OAKLAND -- Supply-chain problems continue to impact the shipping industry just as new emissions rules will eliminate tens of thousands of trucks from California roads.
From product shortages to rising prices, the supply chain problems are having a profound effect on the state's economy. But the situation is about to get a lot worse, as new emissions rules come into effect.
Back in 2008, Governor Arnold Schwarzenegger signed into law a new set of regulations for trucks and buses to reduce pollution. The final rule will go into effect this January 1st, banning diesel trucks with engines made before 2010.
"So this is one of the most significant mobile source regulations that California, as a state, has ever taken on air quality, in terms of protecting public health in our communities," said Sydney Vergis with the California Air Resources Board.
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But, while CARB's Truck and Bus Regulation has been on the books for 14 years, its implementation couldn't come at a worse time. The pandemic has caused supply chain problems and a shortage of drivers. At the stroke of midnight on New Year's, an estimated 80,000 trucks will suddenly become illegal in California.
"They're going to knock out of the Port of Oakland with this rule. About 1,800 owner-operators who simply don't have the wherewithal, because of these economic conditions, to replace these trucks," said Joe Rajkovacz with the Western States Trucking Association.
That includes Daniel Cuellar of Pinole. He bought his used tractor trailer five years ago, but its engine missed compliance by one year. At the end of the year, he says his truck can be described in one word:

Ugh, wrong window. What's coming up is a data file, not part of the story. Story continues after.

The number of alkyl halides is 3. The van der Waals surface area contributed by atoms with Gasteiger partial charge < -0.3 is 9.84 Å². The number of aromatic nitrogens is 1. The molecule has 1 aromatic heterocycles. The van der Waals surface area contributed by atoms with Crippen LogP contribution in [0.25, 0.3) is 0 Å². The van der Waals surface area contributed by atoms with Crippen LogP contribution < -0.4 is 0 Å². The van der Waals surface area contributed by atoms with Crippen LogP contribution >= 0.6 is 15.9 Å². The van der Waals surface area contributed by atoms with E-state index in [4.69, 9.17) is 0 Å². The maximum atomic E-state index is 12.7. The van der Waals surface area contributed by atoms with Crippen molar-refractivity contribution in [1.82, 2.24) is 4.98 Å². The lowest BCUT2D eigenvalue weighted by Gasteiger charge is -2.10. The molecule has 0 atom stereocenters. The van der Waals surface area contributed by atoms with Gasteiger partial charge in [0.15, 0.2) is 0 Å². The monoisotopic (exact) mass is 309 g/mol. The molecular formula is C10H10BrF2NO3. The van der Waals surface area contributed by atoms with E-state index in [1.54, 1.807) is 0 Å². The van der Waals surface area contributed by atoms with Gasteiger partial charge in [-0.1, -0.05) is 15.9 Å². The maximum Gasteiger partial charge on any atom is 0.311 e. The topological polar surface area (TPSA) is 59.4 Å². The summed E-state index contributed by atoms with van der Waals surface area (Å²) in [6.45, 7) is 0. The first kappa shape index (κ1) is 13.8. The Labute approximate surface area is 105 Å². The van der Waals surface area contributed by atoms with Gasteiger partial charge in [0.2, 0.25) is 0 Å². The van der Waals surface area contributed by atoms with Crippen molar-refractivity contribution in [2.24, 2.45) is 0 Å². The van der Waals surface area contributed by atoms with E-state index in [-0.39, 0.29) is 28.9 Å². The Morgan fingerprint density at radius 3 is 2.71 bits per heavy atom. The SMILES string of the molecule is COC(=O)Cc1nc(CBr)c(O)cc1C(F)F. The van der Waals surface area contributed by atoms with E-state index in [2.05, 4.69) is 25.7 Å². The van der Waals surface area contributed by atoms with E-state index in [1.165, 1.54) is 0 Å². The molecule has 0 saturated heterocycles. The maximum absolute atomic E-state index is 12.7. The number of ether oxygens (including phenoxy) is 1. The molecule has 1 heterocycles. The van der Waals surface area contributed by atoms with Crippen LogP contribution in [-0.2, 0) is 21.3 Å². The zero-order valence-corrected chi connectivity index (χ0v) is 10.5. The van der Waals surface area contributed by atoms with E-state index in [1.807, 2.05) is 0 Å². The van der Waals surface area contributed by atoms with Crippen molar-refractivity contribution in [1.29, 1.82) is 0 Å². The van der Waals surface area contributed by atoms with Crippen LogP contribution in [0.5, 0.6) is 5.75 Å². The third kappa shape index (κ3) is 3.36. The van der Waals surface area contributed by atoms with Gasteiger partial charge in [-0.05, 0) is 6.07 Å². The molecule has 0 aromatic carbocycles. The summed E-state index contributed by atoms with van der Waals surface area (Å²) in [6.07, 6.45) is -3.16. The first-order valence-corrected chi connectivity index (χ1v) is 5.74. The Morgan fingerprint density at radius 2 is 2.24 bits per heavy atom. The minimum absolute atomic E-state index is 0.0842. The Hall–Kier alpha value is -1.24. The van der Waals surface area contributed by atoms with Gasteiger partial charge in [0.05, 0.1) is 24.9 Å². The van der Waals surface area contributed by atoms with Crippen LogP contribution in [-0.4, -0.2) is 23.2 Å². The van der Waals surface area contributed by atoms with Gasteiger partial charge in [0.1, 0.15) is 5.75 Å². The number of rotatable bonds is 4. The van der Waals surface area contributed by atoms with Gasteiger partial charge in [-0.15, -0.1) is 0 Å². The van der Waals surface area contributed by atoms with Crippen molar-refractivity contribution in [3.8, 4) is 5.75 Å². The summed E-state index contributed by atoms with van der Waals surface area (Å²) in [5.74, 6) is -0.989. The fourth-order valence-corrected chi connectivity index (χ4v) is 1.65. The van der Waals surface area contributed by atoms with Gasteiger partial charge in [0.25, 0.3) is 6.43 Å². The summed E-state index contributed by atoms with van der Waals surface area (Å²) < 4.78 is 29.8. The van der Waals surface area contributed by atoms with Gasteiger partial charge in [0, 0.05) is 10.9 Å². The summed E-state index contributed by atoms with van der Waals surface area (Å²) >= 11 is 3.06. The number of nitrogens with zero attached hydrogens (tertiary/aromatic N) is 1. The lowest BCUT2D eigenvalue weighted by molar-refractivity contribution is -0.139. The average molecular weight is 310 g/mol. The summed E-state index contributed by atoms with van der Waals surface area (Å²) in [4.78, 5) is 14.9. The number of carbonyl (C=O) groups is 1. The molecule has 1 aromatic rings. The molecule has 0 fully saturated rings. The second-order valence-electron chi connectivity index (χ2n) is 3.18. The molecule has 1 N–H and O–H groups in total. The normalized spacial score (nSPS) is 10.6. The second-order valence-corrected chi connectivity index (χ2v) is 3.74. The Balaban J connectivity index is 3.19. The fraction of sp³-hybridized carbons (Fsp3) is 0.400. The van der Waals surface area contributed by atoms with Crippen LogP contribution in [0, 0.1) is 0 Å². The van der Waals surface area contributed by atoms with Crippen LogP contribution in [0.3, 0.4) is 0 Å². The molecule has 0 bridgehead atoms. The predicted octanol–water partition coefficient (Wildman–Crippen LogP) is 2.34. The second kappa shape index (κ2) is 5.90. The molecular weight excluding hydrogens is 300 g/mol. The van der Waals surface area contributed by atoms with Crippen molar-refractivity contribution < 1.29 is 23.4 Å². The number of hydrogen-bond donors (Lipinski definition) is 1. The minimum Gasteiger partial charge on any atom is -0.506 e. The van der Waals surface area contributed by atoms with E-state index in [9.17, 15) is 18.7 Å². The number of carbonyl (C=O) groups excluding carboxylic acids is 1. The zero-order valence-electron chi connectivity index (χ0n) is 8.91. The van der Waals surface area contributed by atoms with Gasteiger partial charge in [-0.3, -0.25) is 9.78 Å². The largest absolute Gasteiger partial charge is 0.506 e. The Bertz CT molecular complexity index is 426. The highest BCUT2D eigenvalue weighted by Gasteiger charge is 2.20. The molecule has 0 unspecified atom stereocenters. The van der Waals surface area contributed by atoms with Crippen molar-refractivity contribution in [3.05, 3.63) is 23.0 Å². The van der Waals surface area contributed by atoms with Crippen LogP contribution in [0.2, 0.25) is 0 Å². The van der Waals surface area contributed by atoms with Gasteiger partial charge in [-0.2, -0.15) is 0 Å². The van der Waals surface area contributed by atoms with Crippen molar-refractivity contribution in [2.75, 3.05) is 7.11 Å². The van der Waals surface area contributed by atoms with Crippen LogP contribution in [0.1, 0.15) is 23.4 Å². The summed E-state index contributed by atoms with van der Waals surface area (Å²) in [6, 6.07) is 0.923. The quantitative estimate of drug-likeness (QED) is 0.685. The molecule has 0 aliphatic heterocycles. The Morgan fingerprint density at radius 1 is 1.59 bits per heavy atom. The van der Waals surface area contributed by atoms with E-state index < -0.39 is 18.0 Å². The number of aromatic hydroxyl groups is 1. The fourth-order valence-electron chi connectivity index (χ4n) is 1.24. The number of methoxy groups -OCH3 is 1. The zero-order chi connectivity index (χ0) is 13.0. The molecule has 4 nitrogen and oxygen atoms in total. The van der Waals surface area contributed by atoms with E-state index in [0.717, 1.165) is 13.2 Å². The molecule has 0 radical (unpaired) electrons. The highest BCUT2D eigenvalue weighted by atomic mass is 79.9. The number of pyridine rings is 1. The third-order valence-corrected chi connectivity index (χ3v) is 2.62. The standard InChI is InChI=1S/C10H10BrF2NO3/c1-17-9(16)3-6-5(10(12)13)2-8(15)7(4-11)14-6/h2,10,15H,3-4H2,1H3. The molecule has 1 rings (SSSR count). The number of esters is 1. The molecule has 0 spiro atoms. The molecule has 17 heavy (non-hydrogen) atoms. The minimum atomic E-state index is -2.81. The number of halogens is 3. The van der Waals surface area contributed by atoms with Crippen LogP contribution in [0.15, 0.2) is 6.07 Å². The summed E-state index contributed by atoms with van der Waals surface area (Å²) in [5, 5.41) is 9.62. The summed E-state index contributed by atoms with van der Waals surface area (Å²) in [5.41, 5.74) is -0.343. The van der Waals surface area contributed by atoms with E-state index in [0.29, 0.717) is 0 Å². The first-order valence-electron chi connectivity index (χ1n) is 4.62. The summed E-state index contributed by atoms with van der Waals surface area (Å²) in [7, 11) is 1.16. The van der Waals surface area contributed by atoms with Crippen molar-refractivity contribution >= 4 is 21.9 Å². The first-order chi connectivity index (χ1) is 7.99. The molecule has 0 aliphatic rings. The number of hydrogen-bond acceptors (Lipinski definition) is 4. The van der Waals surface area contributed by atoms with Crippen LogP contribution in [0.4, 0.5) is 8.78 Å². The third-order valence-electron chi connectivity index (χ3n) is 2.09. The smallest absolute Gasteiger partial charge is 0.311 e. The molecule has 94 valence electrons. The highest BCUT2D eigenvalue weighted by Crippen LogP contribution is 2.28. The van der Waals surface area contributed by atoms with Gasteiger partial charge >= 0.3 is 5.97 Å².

"Trash. You've got to sell it to another state or take it to another country," he said.
That desperation is causing the value of older trucks to plummet, while the price of newer compliant trucks is skyrocketing, with many costing more than when they were new.
"Of course, they all know you can't use it in California, so the price drops on those trucks," said Bill Aboudi, owner of AB Trucking in Oakland. "So it's good for them, bad for us."
Aboudi pointed to a line of ten trucks in his yard of which only three were compliant. Because of factory slowdowns and the computer chip shortage, anyone looking for a brand new truck can forget about it.
"You can't even order one. They won't accept an order," said Rajkovacz. He said the state assumed that by just creating the mandate, truck manufacturers would catch up to the demand. But he said the pandemic has made that impossible, even as regulators hold fast to their deadline.
"We're not building a bridge to the future; we're shotgunning this marriage. And it's not going to work," said Rajkovacz.
The ban applies to all trucks moving through the state, so there are dire predictions about what will happen to the supply chain as imported manufactured goods arrive at California ports for distribution across the country.
"You can't take 80,000 trucks out of California's supply chain and not expect there to be major issues," Rajkovacz said.
The new emissions rule also includes buses. But, unlike trucks, the state has a grant program to help pay public transit agencies and school districts for the vehicle upgrades.
Daniel Cuellar said he wants to remain a trucker. He enjoys driving and considers what he does to be important. But he admits he has thought about moving out of California to do it.
"When I hear all these laws, yes! Why not?" he said. "I mean, like I tell my wife, 'Let's move to Nevada.' Or someplace."
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